In a multi-player setting, with increased life totals, the most reliable way to win is combo. Combo scales better than any other strategy against increased player numbers and life totals. Any infinite loop will do the same regardless of how many people there are or how much life they have. For that reason cEDH deck always have a combo win condition. It might not be plan A but even Blood-Pod (a grindy hate bear aggressive deck) has a Kiki-Combo. So as a baseline, let’s just generalize it to “competitive decks in multi-player win with combo”. When everyone at the table is going to try to win with some kind of combo, interaction and disruption goes up in value. Killing a creature slows down an aggressive creature strategy but it straight up stops a creature based combo from winning. With this in mind it is no surprise that preemptive disruption like stax pieces and hate bears and reactive interaction like removal and counter spells are abundant in cEDH. The last piece of the puzzle is speed and consistency. When the game boils down to a race to combo, games are won by having more mana, more cards, and the right cards. Ramp and fast mana, card draw, and tutors are the remaining components. Anything that does not follow this game plan will hurt a deck’s consistency and thus make it less powerful.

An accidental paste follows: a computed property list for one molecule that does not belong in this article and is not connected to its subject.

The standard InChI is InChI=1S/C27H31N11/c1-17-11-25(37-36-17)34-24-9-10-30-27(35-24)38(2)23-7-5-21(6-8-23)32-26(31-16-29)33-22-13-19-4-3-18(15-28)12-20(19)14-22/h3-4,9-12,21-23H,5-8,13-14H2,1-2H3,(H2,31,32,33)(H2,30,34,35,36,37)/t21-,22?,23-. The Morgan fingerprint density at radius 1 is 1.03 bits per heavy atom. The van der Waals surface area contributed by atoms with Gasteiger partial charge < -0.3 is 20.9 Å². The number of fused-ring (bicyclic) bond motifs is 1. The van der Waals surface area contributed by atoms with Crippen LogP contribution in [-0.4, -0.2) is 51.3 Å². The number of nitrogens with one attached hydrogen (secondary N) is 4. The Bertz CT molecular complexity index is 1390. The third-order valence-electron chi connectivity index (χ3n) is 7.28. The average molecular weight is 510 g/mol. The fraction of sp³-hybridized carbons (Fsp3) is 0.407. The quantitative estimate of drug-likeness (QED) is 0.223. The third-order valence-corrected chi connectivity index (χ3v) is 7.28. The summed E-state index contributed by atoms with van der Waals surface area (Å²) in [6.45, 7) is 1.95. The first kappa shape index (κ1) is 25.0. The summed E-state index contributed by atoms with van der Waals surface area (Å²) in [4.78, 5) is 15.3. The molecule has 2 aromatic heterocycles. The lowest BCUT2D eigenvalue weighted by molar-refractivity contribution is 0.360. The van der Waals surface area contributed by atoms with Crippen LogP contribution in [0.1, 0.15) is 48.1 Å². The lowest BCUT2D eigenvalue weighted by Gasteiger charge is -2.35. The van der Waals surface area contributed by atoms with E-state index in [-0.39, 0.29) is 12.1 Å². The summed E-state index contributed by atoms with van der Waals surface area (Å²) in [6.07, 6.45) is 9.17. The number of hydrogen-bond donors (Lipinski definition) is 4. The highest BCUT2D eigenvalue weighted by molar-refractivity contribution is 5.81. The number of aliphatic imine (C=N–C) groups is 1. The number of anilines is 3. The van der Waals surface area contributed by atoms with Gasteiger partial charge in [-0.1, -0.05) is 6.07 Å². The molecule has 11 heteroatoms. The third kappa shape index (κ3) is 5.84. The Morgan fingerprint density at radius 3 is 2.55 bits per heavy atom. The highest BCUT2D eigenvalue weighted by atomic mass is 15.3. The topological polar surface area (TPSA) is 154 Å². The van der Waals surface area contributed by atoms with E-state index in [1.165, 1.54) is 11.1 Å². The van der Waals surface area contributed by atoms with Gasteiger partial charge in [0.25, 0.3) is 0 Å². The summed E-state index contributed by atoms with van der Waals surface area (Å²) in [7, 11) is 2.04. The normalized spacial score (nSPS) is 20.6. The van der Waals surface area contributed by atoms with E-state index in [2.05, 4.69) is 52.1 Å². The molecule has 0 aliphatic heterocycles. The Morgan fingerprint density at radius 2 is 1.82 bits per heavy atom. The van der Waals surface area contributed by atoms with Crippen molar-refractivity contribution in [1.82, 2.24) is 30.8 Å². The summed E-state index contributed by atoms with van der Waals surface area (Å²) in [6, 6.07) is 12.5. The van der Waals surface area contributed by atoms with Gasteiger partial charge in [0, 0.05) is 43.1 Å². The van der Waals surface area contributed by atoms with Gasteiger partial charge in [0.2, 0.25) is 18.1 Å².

It's not about how you win, it's about when

How does all of this translate to our format? We have combos, check. We have disruption and interaction, check. We have ramp, card draw and tutors, check. Here is where things get tricky: expected turn to win (ETW from here on out). When you goldfish 100 games, what percentage of the time will you win by turn x? This is determined by the total mana cost of your combo, the number of cards in your combo and the density of cards that help you assemble the combo (tutors, redundant combo pieces, draw, and filtering). Let’s look at the infamous flicker drake combo and compare it to Flash + Protean Hulk.

Drake comes in at about eight mana to combo off from hand (disregarding karoo lands and such). Flash Hulk need two. Drake need four cards to win, Again, Flash Hulk needs two. It is obvious that Flash Hulk is vastly more powerful, but that is largely because Flash Hulk has a vastly lower ETW. Flash Hulk can go off on turn 2-3; while Drake sits more in the turn 6-8 range. This is important because three players can not kill you from forty life by turn two with creature damage. Three players can however do thirty points of damage by turn eight. This might be the most important point in this article. A single combo focused deck may just die before it gets that chance to go off even when playing against fair (winning through combat and board state not combo) creature decks. The best combo decks in our format can win 1 vs 3, but not every game.